To offer a more contentious example, I personally still do not view piracy through the eyes of those in the industry, who seem to equate it to a threat to their 'way of life', much like Al-Quaeda is touted every once in a while to hate the American 'way of life' elsewhere. But I still read Escapist articles on piracy and consider their points of view, because I can count on most of the contributors here to present me with at least a modicum of balance as opposed to the traditional gusto of "You must be STUPID to consider it anything but pure evil!" Heck, I even found myself changing my mind about piracy on certain points thanks to certain contributors here!

But the biggest trick of it all is to present such opinions in a respectful *manner*. In other words, "showing respect", as is put in this article, shouldn't apply to the subject or stance of said opinion, but rather to the manner in which it is presented.

However, this is where the trouble really starts. Because 'respect' itself is a word with many subjective meanings. To most it could mean nothing more than "Don't use curse words" or "Don't invoke Godwin", whereas the most respectful thing you can do, in my opinion, is to keep your arguments or opinions in the proper contexts of the debate at hand and to remember there are many layers to the argument you are making. Also, some people deliberately use cursewords and internet memes so as to purposefully *deflate* the argument and bring down the pretentious conceit that the argument is more important than it really is (the Somethingawful community is known to do this frequently and, unsurprisingly, it has caused them to be mislabeled as 'wholly disrespectful' by other, more traditionally-minded, communities because of this).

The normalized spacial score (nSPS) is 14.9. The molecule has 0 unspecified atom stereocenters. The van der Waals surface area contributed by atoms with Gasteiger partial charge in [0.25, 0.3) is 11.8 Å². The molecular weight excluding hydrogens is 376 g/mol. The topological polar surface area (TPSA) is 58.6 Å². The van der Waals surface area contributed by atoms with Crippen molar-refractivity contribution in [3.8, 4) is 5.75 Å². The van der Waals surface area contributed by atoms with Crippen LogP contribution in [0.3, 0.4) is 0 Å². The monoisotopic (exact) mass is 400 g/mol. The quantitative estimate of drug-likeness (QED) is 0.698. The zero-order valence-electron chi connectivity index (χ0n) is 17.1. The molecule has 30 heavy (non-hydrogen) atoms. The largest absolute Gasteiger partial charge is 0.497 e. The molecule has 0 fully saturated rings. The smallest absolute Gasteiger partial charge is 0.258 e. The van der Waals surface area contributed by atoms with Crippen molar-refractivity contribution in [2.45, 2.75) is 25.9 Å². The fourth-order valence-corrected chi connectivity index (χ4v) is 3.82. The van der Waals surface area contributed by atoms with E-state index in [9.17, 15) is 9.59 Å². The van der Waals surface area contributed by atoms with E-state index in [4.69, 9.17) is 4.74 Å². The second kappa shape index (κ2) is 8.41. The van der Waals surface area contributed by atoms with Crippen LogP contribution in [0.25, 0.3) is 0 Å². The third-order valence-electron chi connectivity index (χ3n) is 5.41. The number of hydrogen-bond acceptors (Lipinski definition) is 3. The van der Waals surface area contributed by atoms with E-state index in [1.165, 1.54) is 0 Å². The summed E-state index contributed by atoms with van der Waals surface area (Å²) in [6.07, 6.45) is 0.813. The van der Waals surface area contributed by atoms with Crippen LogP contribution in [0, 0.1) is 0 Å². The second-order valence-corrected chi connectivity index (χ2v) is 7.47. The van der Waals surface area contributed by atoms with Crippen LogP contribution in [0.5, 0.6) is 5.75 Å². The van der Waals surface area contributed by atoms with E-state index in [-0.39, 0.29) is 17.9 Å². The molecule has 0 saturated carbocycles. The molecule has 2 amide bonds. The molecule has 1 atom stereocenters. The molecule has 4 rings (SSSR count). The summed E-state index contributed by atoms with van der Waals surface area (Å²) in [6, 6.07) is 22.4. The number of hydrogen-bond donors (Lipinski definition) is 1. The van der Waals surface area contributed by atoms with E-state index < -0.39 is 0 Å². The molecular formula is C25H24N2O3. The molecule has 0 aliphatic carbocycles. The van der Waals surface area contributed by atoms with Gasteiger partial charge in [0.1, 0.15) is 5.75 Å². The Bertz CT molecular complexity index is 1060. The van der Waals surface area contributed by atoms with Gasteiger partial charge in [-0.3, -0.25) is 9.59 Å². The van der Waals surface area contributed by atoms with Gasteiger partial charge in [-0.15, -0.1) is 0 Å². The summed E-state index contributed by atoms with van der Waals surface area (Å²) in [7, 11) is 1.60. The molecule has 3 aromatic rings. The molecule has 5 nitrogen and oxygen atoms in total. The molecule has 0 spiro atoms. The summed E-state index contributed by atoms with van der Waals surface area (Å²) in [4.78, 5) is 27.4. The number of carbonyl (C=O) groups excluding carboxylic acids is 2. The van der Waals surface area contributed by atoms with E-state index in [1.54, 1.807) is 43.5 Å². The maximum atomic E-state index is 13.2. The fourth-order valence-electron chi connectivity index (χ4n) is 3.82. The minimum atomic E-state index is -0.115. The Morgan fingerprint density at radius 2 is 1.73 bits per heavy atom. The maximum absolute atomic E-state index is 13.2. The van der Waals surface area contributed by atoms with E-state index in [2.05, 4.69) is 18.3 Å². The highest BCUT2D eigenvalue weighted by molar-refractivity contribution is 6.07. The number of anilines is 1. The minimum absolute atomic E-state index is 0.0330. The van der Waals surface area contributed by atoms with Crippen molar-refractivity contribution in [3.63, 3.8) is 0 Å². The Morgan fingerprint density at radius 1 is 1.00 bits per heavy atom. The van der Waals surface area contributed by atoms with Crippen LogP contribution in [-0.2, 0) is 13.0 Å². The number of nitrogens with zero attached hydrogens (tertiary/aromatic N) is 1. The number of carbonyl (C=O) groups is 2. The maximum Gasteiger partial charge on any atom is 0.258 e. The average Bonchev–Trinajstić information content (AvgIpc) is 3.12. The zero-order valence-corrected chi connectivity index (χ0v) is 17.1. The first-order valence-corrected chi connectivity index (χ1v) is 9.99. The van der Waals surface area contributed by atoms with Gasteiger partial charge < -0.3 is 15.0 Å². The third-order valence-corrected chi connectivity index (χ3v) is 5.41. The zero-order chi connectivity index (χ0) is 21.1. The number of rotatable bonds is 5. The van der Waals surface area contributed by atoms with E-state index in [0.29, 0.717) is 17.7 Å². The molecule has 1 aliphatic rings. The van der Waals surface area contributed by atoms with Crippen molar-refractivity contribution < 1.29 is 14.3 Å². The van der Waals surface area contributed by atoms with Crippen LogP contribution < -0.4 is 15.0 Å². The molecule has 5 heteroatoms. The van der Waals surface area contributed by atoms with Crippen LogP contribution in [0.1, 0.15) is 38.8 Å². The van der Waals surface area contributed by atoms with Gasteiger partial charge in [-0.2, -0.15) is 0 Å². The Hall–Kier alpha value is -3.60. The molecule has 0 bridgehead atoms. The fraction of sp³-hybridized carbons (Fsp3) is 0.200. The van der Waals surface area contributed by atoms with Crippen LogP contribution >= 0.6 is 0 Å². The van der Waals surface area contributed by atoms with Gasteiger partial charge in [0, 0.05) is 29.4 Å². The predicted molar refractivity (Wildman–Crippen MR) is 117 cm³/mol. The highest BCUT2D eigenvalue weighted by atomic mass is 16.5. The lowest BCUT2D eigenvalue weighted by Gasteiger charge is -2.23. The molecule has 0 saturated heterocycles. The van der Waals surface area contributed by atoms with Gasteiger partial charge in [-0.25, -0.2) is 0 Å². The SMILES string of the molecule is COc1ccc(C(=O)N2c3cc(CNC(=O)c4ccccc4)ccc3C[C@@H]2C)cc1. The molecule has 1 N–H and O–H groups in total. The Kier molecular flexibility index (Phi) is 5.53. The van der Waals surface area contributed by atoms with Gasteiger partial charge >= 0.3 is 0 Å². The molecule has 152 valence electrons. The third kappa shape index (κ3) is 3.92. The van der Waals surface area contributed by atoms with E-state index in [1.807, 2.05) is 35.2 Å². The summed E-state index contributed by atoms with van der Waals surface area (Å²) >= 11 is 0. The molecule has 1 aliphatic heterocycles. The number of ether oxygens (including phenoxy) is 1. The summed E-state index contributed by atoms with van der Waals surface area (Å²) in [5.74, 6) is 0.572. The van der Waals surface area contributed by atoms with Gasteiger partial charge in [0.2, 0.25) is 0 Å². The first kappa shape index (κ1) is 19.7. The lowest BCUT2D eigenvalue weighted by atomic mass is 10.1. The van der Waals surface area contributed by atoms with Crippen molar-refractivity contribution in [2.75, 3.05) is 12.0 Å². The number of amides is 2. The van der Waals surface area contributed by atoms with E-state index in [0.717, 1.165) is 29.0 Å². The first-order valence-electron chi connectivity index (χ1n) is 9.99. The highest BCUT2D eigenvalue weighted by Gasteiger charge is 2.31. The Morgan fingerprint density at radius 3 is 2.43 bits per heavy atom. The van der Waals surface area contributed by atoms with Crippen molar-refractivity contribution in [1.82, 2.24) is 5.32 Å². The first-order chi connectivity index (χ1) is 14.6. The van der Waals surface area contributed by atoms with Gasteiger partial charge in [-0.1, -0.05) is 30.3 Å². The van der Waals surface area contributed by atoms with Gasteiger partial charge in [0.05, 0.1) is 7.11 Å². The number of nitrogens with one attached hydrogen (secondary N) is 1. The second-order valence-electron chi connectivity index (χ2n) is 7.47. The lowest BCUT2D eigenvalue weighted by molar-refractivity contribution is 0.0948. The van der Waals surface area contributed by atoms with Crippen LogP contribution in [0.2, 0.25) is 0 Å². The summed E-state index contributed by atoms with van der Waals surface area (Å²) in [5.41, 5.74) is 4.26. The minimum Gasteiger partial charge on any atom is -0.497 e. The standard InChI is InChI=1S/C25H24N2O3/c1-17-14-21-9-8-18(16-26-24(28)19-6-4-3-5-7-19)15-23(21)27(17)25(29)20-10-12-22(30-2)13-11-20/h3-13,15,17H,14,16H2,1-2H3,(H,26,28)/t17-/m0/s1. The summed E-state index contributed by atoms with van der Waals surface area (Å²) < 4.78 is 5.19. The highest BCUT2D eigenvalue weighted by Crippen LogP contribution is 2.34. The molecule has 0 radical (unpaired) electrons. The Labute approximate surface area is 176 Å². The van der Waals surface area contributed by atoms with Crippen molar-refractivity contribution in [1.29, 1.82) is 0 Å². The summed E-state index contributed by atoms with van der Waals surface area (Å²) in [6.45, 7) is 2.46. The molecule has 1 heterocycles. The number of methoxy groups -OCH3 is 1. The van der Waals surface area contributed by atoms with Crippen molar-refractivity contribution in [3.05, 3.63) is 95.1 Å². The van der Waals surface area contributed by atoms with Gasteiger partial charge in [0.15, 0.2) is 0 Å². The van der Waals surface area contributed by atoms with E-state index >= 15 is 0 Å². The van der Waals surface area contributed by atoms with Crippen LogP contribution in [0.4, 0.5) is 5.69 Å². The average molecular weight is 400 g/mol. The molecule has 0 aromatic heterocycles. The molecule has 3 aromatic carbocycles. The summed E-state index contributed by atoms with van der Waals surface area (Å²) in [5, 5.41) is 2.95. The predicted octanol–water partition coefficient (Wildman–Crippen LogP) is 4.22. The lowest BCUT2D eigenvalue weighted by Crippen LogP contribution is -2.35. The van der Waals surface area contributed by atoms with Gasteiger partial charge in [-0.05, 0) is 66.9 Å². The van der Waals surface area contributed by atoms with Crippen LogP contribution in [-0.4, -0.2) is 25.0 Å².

Then, as noted in the article, there is the *demand* of respect from people, who know next to nothing about a subject from first-hand experiences. My question is: "Why even bother convincing them otherwise?" I mean...a differing opinion is fine and dandy, but sometimes it just runs around in the same circles, using the same ridicolous leaps of logic and the only sensible thing to do at that point is to raise your hands and just decide it's not worth it anymore. Sometimes experience is really the only way to sway someone in an argument than through mere words, in the hopes that at the end of it all you *will* succeed at having them express some form of respect to the subject of your adoration.

As always it's about the level of agreement that different people and communities are ready to agree to I think. One person's 'respect' can simply be translated into 'kissing arse' by another. Personally I've grown used to the idea myself, that respect is a rare commodity on the internet. No one owes you any and you don't deserve such either, unless you have actions to put behind your name that would make you worthy of such - and even then it's contentious. So...it's a luxury in my view. And like any luxury overindulging in it can make one grow fat and lazy.